BIG SISTER
by Sean
Please note: MP3s are only kept online for a short time, and if this entry is from more than a couple of weeks ago, the music probably won't be available to download any more.

 
Provincetown


José González - "Open Book". Ke'mar's grandfather used to tell him stories about the days before Bollo was a desert. Once, long ago, before even they had been born, Bollo was an island in the midst of a wide sea. Kwii's southern face was like the rest of the summer planet: sapphire water dotted with tiny islets, with darting finbacks and spiderweeds. Back then, Bollo wasn't a desert capital - it was known for its pearl-divers, for its sailboat engineers. And yet, over time, sand accumulates. There is a Bollonese proverb: Sand comes. It appears in the corners of rooms, at the bottoms of cliffs - bit by bit the islet of Bollo became an island, the island became a larger island, and the island became a small, complete continent. A landmass with its own dunes and oases, insects and mammals, scavenging birds. No one living remembered when Bollo was an island but they had all heard stories of it, passed down folktales of flying fish and shipwrecks.

Bollo's sand gave it a special status on Kwii. Most of the planet was suffused with balmy saltwater, tropical groves; desolation was rare, and it attracted a special class of tourist. For two generations, Ke'mar's family had managed a guesthouse for these wilderness-seekers. They provided clean beds, fresh breakfasts, sonic showers to wash the sand from clothes and skin. They played quiet music during the evening meal, as all the visitors sat on carpets and ate. They provided long bouts of silence - their guests almost always preferred silence - as the house filled and emptied with wanderers, dreamers, lonely-hearts. Some mornings, when Ke'mar was toasting the cakebreads, he would stare out into the atrium and wonder if any of these travellers had ever met his sister.

All of this is because of me. This was one of the songs Ke'mar sang with his family, at dinner, as they sat in a circle before the visitors. It was an old song, maybe a prayer, but whenever Ke'mar sang these words he thought of Ki'ax. He imagined her singing this line, back when he was barely old enough to read. Did she hear it as reproach? As regret? Was she singing this line, one day, when she decided to leave Bollo?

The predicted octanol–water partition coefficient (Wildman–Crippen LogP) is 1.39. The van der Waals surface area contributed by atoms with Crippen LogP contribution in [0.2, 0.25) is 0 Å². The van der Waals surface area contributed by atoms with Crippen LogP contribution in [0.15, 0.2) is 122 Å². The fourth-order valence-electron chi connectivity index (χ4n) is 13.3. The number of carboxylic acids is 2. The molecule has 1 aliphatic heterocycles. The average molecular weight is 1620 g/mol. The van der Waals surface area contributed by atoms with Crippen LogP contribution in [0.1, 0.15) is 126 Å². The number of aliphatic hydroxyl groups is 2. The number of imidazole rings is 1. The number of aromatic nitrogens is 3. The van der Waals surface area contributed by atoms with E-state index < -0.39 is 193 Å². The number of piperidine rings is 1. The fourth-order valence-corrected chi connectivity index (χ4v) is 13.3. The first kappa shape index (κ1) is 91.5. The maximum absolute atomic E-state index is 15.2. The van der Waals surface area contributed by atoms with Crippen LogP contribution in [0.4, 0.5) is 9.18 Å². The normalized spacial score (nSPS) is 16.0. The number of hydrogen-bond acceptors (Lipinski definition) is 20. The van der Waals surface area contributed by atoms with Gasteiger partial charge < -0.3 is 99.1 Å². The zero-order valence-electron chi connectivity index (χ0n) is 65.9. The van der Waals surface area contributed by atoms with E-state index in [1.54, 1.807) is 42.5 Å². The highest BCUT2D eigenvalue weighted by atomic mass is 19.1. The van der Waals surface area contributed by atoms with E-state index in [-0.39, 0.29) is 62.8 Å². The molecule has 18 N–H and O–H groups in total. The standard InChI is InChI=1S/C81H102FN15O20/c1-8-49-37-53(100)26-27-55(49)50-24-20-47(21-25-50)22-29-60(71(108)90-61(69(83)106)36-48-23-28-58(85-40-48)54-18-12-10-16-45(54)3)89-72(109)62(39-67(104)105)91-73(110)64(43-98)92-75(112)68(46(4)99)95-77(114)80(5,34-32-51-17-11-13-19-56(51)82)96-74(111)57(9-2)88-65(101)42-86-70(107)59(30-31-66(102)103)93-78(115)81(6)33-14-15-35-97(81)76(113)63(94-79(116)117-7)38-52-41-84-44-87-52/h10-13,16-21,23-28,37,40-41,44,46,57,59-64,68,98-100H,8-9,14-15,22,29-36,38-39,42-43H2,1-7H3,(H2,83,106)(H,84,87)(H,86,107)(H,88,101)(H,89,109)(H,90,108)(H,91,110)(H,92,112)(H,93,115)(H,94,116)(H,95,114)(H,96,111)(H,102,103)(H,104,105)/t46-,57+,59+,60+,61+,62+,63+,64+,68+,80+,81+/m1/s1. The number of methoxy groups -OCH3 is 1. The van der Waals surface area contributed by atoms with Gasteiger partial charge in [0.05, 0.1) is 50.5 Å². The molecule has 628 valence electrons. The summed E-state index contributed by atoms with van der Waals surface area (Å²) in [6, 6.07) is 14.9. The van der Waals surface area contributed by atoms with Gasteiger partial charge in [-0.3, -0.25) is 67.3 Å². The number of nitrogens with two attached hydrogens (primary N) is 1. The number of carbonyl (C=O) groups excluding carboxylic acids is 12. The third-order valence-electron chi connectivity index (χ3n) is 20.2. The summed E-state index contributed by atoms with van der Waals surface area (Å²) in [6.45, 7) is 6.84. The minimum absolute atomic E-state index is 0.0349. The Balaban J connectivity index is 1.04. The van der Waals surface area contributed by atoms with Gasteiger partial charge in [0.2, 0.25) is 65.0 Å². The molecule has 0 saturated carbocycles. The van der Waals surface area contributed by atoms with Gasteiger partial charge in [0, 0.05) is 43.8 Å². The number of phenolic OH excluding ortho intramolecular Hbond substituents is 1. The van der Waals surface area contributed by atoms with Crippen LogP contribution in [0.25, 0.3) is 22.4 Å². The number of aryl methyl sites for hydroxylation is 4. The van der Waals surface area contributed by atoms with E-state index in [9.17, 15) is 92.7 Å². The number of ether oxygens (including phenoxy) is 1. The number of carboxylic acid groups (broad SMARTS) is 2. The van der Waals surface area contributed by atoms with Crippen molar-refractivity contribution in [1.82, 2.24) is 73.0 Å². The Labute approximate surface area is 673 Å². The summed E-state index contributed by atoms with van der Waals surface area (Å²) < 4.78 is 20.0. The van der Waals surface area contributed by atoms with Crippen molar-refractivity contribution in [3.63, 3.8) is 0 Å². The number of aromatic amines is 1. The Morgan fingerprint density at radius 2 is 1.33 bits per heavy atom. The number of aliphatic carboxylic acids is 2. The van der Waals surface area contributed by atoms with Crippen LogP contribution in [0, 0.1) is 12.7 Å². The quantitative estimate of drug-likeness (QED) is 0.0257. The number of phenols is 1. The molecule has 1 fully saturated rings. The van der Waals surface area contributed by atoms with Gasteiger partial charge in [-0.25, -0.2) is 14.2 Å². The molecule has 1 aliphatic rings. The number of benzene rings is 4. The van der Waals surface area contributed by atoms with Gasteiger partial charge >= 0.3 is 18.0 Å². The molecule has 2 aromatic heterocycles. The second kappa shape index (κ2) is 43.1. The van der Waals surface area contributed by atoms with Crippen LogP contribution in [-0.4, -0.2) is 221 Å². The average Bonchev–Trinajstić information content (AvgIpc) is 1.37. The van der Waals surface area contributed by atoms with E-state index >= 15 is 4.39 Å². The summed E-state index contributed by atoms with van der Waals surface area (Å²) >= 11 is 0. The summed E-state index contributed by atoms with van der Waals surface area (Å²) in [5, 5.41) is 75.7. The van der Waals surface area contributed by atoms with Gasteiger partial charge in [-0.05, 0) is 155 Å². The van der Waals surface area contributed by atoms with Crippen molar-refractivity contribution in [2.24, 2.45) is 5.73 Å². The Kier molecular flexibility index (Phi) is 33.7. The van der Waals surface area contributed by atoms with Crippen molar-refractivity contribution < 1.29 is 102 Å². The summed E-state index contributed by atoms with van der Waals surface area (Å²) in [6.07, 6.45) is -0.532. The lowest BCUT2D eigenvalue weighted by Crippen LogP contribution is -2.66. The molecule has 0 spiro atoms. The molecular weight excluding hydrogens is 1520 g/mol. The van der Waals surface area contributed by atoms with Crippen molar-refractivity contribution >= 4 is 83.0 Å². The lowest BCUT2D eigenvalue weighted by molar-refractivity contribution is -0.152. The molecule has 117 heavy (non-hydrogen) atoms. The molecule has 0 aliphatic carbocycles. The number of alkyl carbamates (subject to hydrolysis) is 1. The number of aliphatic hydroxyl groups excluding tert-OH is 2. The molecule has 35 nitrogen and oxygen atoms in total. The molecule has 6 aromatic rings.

She was out there somewhere, in the rainforests of Lama or Su, or off-planet, a trader on the autumn world. She was out there somewhere, miles or light-years from the desert, and she still hid this hot song in her heart. [buy Vestiges & Claws / it's just wonderful]

---

In case you didn't hear: I have begun writing a weekly music column for the Globe & Mail. Read the first one here (and see if you can find my mortifying typo :( ).

(Image is Robert Frank's Untitled (Children with Sparklers in Provincetown), from 1958. Thank you Alex.)

Posted by Sean at February 23, 2015 11:06 AM
Comments

"Lama or Su?" Are we on Kamino circa Attack of the Clones?

I'm thoroughly enjoying this alien tale.

Posted by Zoë at February 23, 2015 12:57 PM

I like this song, and I hope there will be more stories from this universe.

Posted by Lindsey at February 24, 2015 2:10 AM

What Lindsey said (except that I don't just like this song, I instantly love it).

Posted by Michelle at February 25, 2015 2:43 PM

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about the authors
Sean Michaels is the founder of Said the Gramophone. He is a writer, critic and author of the theremin novel Us Conductors. Follow him on Twitter or reach him by email here. Click here to browse his posts.

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Dan Beirne wrote regularly for Said the Gramophone from August 2004 to December 2014. He is an actor and writer living in Toronto. Any claim he makes about his life on here is probably untrue. Click here to browse his posts. Email him here.

Jordan Himelfarb wrote for Said the Gramophone from November 2004 to March 2012. He lives in Toronto. He is an opinion editor at the Toronto Star. Click here to browse his posts. Email him here.
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